Pal, D., Patil, N., Zeng, K., and Stucker, B., 2014, “An Integrated Approach to Additive Manufacturing Simulations Using Physics Based, Coupled Multiscale Process Modeling,” ASME J. Manuf. Sci. Eng., 136(6), p. 061022. [CrossRef]
Paul, R., Anand, S., and Gerner, F., 2014, “Effect of Thermal Deformation on Part Errors in Metal Powder Based Additive Manufacturing Processes,” ASME J. Manuf. Sci. Eng., 136(3), p. 031009. [CrossRef]
Huang, Q., Nouri, H., Xu, K., Chen, Y., Sosina, S., and Dasgupta, T., 2014, “Statistical Predictive Modeling and Compensation of Geometric Deviations of Three-Dimensional Printed Products,” ASME J. Manuf. Sci. Eng., 136(6), p. 061008. [CrossRef]
Objet, 2007, “Models Cleaning Procedure Using NaOH (Sodium Hydroxide),” Objet Geometries, Inc., Billerica, MA. Available at http://www.tritech3d.co.uk/images/contentitems/67_1_1.pdf
Bonyár, A., Sántha, H., and Ring, B., 2010, “3D Rapid Prototyping Technology (RPT) as a Powerful Tool in Microfluidic Development,” Procedia Eng., 5, pp. 291–294. [CrossRef]
Panhalkar, N., Paul, R., and Anand, S., 2014, “Increasing Part Accuracy in Additive Manufacturing Processes Using a k-d Tree Based Clustered Adaptive Layering,” ASME J. Manuf. Sci. Eng., 136(6), p. 061017. [CrossRef]

Figures

Grahic Jump Location
Fig. 1

Thermal resistance network for a typical finned HX (left) and an additive manufacturing based HX with printed-in flow passages (right)

Grahic Jump Location
Fig. 2

A schematic of the coupon design with dimensional parameters of interest

Grahic Jump Location
Fig. 3

A photo sequence of the cleaning and testing process. From left to right, top to bottom: An example of the tower cleaning method, a demonstration of the manual removal of the interior support material, a visual of how the cleaning progress was measured, and a diagram of the water flow apparatus for testing coupons under forced circulation.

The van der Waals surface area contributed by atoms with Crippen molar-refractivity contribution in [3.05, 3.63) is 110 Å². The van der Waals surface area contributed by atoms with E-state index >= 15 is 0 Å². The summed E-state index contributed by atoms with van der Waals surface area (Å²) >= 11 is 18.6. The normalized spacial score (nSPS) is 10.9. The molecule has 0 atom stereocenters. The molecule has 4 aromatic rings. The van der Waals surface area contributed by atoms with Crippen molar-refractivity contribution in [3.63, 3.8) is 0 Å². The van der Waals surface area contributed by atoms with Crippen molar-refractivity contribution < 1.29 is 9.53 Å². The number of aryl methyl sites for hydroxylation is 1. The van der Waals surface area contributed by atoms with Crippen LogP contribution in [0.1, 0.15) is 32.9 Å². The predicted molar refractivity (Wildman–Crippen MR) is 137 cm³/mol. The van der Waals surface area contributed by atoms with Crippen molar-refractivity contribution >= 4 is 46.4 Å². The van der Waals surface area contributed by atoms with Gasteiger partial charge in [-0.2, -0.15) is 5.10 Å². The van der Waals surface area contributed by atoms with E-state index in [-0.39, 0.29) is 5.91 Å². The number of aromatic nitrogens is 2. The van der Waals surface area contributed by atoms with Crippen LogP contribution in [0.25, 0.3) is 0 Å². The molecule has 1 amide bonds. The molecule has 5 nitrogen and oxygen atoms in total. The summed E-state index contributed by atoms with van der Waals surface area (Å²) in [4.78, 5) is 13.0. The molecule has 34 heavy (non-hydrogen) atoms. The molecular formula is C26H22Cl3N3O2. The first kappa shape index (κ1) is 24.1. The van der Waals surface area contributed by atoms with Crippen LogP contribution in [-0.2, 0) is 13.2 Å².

Grahic Jump Location
Fig. 4

Location of coupon and approximate system pressure along flow path for both the first and second configuration

Grahic Jump Location
Fig. 5

A screenshot of the three different printing orientations: axial, horizontal, and vertical

Grahic Jump Location
Fig. 6

Left: A photo of the plastic deformation on the wall of a coupon. Right: A photo of the plastic deformation of the overall coupon structure.

Grahic Jump Location
Fig. 7

Percentage of the overall heat transfer coefficient for natural convection HX for different wall thicknesses. Assumptions: vertical fin, Thot = 60 °C, Tinf = 20 °C, pressure = 1 bar, liquid = water, gas = air, fin length = 10 cm, and Rforced,conv = 0.0015 K m2/W.

Tables

Errata

Discussions

Some tools below are only available to our subscribers or users with an online account.

Related Content

Customize your page view by dragging and repositioning the boxes below.

Related Journal Articles
Related eBook Content
Topic Collections

Sorry! You do not have access to this content. For assistance or to subscribe, please contact us:

  • TELEPHONE: 1-800-843-2763 (Toll-free in the USA)
  • EMAIL: asmedigitalcollection@asme.org
Sign In